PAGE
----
electric potential - Maple Help

Units of Electric Potential Description

 • Electric potential has the dimension length squared mass per electric current time cubed.  The SI unit of electric potential is the volt, which is defined as a joule per coulomb.
 • Another physical quantity with the same dimension is electromotive force.
 • Maple knows the units of electric potential listed in the following table.

 Name Symbols Context Alternate Spellings Prefixes volt V SI * volts SI Atomic SI abvolt abV EMU * abvolts SI statvolt statV ESU * statvolts SI planck_voltage planck * planck_voltages

 An asterisk ( * ) indicates the default context, an at sign (@) indicates an abbreviation, and under the prefixes column, SI indicates that the unit takes all SI prefixes, IEC indicates that the unit takes IEC prefixes, and SI+ and SI- indicate that the unit takes only positive and negative SI prefixes, respectively.  Refer to a unit in the Units package by indexing the name or symbol with the context, for example, volt[SI] or abV[EMU]; or, if the context is indicated as the default, by using only the unit name or symbol, for example, volt or abV.
 The units of electric potential are defined as follows.
 An atomic volt is defined as $1$ hartree per electron, approximately $27.21139566$ volts.
 An abvolt is defined as $1.×{10}^{-8}$ volt and is energy-equivalent to the unit square root dyne centimeter per second ($\frac{\sqrt{\mathrm{dyne}}\mathrm{cm}}{s}$).
 A statvolt is defined as $1.×{10}^{-6}c$ volts where c is the magnitude of the speed of light, and is energy-equivalent to the unit square root dyne ($\sqrt{\mathrm{dyne}}$).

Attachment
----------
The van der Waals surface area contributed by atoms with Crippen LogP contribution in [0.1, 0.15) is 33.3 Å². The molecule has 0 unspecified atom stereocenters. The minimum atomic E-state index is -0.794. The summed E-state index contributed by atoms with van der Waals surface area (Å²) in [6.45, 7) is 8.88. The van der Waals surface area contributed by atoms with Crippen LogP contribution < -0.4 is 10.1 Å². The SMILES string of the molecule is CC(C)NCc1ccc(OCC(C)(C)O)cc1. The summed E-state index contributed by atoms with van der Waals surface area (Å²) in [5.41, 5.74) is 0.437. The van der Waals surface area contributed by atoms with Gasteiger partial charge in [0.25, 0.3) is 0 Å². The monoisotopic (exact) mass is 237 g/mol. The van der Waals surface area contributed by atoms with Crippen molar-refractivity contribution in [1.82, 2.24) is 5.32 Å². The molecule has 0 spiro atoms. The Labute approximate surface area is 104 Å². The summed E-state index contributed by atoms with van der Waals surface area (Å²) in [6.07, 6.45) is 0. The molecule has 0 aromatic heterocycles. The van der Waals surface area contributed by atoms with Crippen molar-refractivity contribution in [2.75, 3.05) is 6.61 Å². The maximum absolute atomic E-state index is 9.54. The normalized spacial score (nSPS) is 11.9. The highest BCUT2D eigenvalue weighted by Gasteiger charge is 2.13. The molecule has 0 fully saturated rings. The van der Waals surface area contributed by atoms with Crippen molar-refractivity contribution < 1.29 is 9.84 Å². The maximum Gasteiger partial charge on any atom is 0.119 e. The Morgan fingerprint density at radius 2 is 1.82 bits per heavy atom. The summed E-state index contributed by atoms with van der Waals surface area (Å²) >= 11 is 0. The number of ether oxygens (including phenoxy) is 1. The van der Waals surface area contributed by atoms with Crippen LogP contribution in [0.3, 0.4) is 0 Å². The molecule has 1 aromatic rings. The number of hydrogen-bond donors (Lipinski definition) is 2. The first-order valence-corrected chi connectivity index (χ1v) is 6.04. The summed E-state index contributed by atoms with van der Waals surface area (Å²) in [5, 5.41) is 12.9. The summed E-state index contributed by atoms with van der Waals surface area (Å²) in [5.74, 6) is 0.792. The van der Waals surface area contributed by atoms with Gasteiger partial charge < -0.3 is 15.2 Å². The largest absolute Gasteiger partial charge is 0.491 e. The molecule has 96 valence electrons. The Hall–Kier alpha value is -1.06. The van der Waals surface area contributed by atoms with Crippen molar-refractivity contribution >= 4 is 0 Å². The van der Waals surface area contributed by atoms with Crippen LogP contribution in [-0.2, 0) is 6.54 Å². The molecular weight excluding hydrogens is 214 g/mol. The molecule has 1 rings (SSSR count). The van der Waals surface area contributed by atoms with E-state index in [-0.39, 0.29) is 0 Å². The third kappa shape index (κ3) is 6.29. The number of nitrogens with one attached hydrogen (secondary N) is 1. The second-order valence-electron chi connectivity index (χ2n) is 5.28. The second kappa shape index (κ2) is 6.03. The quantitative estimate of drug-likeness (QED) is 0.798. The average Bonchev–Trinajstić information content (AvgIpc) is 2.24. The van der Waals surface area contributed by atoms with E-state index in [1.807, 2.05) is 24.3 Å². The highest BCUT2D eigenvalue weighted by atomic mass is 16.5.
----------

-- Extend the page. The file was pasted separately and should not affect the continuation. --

A planck voltage is defined as a square planck length times planck mass per planck time squared per planck charge. Examples

 > $\mathrm{convert}\left('\mathrm{volt}','\mathrm{dimensions}','\mathrm{base}'=\mathrm{true}\right)$
 $\frac{{{\mathrm{length}}}^{{2}}{}{\mathrm{mass}}}{{{\mathrm{time}}}^{{3}}{}{\mathrm{electric_current}}}$ (1)
 > $\mathrm{convert}\left(1.60217733{10}^{-19},'\mathrm{units}','V','\mathrm{abV}'\right)$
 ${1.602177330}{×}{{10}}^{{-11}}$ (2)
 > $\mathrm{convert}\left(1.60217733{10}^{-19},'\mathrm{units}','V',\frac{\sqrt{'\mathrm{dyne}'}'\mathrm{cm}'}{'s'},'\mathrm{energy}'\right)$
 ${1.602177330}{×}{{10}}^{{-11}}$ (3)
 > $\mathrm{convert}\left(1.60217733{10}^{-19},'\mathrm{units}','V','\mathrm{statV}'\right)$
 ${5.344288314}{×}{{10}}^{{-22}}$ (4)
 > $\mathrm{convert}\left(1.60217733{10}^{-19},'\mathrm{units}','V',\sqrt{'\mathrm{dyne}'},'\mathrm{energy}'\right)$
 ${5.344288314}{×}{{10}}^{{-22}}$ (5)
 > $\mathrm{convert}\left(1.60217733{10}^{-19},'\mathrm{units}','V','{V}_{\mathrm{Atomic}}'\right)$
 ${5.887893132}{×}{{10}}^{{-21}}$ (6)
 > $\mathrm{convert}\left(1,'\mathrm{units}','e''V','\mathrm{electronvolt}'\right)$
 ${1}$ (7)